Please use this identifier to cite or link to this item: http://hdl.handle.net/2122/9490
AuthorsBagnato, E.* 
Barra, M.* 
Cardellini, C.* 
Chiodini, G.* 
Parello, F.* 
Sprovieri, M.* 
TitleFirst combined flux chamber survey of mercury and CO2 emissions from soil diffuse degassing at Solfatara of Pozzuoli crater, Campi Flegrei (Italy): Mapping and quantification of gas release
Issue Date2014
PublisherElsevier
Series/Report no./ 289 (2014)
DOI10.1016/j.jvolgeores.2014.10.017
URIhttp://hdl.handle.net/2122/9490
KeywordsFlux Chamber Survey
Mercury
CO2 emissions
Solfatara
Subject Classification04. Solid Earth::04.08. Volcanology::04.08.99. General or miscellaneous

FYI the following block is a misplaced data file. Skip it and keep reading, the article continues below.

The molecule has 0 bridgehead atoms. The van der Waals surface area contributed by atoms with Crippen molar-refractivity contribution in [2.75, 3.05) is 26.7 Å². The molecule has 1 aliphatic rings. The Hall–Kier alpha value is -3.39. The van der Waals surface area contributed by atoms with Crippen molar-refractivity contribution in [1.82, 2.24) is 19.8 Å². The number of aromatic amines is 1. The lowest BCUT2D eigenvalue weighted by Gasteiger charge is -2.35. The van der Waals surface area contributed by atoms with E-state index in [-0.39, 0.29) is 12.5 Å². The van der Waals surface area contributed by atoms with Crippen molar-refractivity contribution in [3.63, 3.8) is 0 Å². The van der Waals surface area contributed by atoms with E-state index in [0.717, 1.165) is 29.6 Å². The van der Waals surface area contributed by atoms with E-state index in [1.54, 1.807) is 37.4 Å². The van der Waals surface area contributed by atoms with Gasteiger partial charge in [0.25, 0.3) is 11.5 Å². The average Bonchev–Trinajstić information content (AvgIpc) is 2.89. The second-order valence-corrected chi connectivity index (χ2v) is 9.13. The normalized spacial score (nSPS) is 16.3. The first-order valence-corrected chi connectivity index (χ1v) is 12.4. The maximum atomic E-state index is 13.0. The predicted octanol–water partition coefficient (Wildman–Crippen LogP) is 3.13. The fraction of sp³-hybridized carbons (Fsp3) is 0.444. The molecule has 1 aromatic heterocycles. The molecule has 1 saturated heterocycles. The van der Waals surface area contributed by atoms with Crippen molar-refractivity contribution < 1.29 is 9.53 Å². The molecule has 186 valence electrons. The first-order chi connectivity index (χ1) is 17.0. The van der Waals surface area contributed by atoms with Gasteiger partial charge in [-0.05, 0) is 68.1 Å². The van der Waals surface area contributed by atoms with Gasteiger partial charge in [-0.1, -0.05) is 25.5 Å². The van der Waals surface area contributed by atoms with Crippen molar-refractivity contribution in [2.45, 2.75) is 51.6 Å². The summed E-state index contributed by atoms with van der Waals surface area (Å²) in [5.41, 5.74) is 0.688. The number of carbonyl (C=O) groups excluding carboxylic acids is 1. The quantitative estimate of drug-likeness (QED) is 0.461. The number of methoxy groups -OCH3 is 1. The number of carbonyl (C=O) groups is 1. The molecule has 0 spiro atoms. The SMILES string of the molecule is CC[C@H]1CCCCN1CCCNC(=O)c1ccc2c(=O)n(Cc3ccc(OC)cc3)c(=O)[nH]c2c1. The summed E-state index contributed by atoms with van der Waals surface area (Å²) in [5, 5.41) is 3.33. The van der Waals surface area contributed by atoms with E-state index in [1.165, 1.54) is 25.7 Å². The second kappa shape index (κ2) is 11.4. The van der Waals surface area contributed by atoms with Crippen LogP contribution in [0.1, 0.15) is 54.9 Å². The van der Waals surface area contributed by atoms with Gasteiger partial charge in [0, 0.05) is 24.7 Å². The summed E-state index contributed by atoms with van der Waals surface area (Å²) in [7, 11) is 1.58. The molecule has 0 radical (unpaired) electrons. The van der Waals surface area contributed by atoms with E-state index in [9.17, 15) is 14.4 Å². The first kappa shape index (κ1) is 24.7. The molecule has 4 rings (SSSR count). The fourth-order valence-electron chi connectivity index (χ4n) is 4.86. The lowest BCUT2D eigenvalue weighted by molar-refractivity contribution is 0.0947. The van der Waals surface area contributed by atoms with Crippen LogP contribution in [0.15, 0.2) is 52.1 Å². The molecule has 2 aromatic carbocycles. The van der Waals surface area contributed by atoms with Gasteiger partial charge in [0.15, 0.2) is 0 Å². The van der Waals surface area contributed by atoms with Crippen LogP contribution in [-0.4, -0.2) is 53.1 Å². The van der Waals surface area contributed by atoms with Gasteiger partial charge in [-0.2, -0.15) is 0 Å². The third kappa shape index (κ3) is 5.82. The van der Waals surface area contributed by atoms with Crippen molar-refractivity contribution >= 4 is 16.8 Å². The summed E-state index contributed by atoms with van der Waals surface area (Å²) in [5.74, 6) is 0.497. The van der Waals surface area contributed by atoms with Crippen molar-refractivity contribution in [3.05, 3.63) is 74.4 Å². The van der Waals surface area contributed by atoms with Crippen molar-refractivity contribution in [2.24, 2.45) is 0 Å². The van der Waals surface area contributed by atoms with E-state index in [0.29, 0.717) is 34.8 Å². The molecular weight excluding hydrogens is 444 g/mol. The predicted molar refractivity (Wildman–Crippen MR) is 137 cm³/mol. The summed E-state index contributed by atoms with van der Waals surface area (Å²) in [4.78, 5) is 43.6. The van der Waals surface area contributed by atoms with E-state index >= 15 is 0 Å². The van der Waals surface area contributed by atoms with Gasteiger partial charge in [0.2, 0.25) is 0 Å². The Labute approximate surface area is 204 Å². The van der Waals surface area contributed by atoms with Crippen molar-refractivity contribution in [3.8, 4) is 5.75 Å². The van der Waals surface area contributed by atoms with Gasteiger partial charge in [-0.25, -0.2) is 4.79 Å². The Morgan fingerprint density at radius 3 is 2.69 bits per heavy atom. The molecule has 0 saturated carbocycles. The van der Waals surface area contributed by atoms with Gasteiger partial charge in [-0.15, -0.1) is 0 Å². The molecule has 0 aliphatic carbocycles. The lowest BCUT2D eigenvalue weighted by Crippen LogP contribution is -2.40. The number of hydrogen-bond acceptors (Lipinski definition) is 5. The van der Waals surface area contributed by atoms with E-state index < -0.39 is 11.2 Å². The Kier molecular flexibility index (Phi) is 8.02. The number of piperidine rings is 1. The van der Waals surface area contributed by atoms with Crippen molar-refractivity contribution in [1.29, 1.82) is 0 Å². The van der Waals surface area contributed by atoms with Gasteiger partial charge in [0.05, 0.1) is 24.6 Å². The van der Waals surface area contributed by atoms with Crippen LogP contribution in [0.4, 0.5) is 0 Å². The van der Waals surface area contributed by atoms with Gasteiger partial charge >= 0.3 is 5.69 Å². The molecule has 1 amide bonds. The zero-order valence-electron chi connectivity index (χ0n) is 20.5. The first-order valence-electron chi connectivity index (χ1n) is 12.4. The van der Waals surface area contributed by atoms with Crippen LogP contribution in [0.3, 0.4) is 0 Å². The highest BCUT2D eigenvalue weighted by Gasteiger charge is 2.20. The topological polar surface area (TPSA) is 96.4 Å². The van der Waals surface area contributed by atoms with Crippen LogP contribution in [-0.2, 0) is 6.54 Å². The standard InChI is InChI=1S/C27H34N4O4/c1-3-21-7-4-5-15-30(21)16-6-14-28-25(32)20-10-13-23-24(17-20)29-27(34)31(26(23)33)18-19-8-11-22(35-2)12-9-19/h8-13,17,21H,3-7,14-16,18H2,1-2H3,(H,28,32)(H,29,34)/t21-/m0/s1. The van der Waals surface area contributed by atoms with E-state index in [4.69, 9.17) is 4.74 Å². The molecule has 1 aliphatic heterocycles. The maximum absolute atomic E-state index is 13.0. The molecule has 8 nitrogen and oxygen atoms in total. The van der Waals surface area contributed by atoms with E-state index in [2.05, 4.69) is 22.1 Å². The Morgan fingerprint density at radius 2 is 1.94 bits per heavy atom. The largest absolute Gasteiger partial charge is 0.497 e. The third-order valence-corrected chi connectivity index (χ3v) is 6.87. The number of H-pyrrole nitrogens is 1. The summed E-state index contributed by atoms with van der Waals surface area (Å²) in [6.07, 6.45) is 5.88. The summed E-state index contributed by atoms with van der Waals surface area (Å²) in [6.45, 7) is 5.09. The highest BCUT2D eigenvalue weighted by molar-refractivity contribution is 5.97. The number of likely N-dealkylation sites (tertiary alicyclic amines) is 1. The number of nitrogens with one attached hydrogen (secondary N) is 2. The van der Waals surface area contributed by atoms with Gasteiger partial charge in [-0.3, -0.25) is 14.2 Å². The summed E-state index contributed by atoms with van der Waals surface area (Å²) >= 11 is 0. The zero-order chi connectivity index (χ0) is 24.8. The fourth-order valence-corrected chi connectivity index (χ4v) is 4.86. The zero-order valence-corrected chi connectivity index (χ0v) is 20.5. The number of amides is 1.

AbstractThere have been limited studies to date targeting gaseous elemental mercury (GEM) flux from soil emission in enriched volcanic substrates and its relation with CO2 release and tectonic structures. In order to evaluate and understand the processes of soil–air exchanges involved at Solfatara of Pozzuoli volcano, the most active zone of Campi Flegrei caldera (Italy), an intensive field measurement survey has been achieved in September 2013 by using high-time resolution techniques. Soil–air exchange fluxes of GEM and CO2 have been measured simultaneously at 116 points, widely distributed within the crater. Quantification of gas flux has been assessed by using field accumulation chamber method in conjunction with a Lumex®-RA 915 + portable mercury vapor analyzer and a LICOR for CO2 determination, respectively. The spatial distribution of GEM and CO2 emissions correlated quite closely with the hydrothermal and geological features of the studied area. The highest GEM fluxes (from 4.04 to 5.9 × 10− 5 g m− 2 d− 1) were encountered close to the southern part of the crater interested by an intense fumarolic activity and along the SE–SW tectonic fracture (1.26 × 10− 6–6.91 × 10− 5 g GEM m− 2 d− 1). Conversely, the lowest values have been detected all along the western rim of the crater, characterized by a weak gas flux and a lush vegetation on a very sealed clay soil, which likely inhibited mercury emission (range: 1.5 × 10− 7–7.18 × 10− 6 g GEM m− 2 d− 1). Results indicate that the GEM exchange between soil and air inside the Solfatara crater is about 2–3 orders of magnitude stronger than that in the background areas (10− 8–10− 7 g m− 2 d− 1). CO2 soil diffuse degassing exhibited an analogous spatial pattern to the GEM fluxes, with emission rates ranging from about 15 to ~ 20,000 g CO2 m− 2 d− 1, from the outermost western zones to the south-eastern sector of the crater. The observed significant correlation between GEM and CO2 suggested that in volcanic system GEM volatilizes from substrate in a similar manner to the release of CO2. The quantitative estimation of the total amount of CO2 and GEM released from the Solfatara crater gave values of about 304 ± 13 and 3.7 ± 0.2 × 10− 6 t d− 1, respectively. Finally, based on our dataset and previous work, we propose that an average GEM/CO2 molar ratio of ~ 2 × 10− 8 (n = 9) is best representative of hydrothermal degassing. Taking into account the uncertainty in global hydrothermal CO2 emissions from sub-aerial environments (~ 1012 Mol yr− 1), we infer a global volcanic GEM flux from hydrothermal environments of ~ about 8.5 t yr− 1. Although this value has to be considered as a lower limit for the global emission of GEM from these sources, we suggest that on a local scale hydrothermal activity can be regarded as a significant source of GEM than previously recognized to the atmospheric pool.
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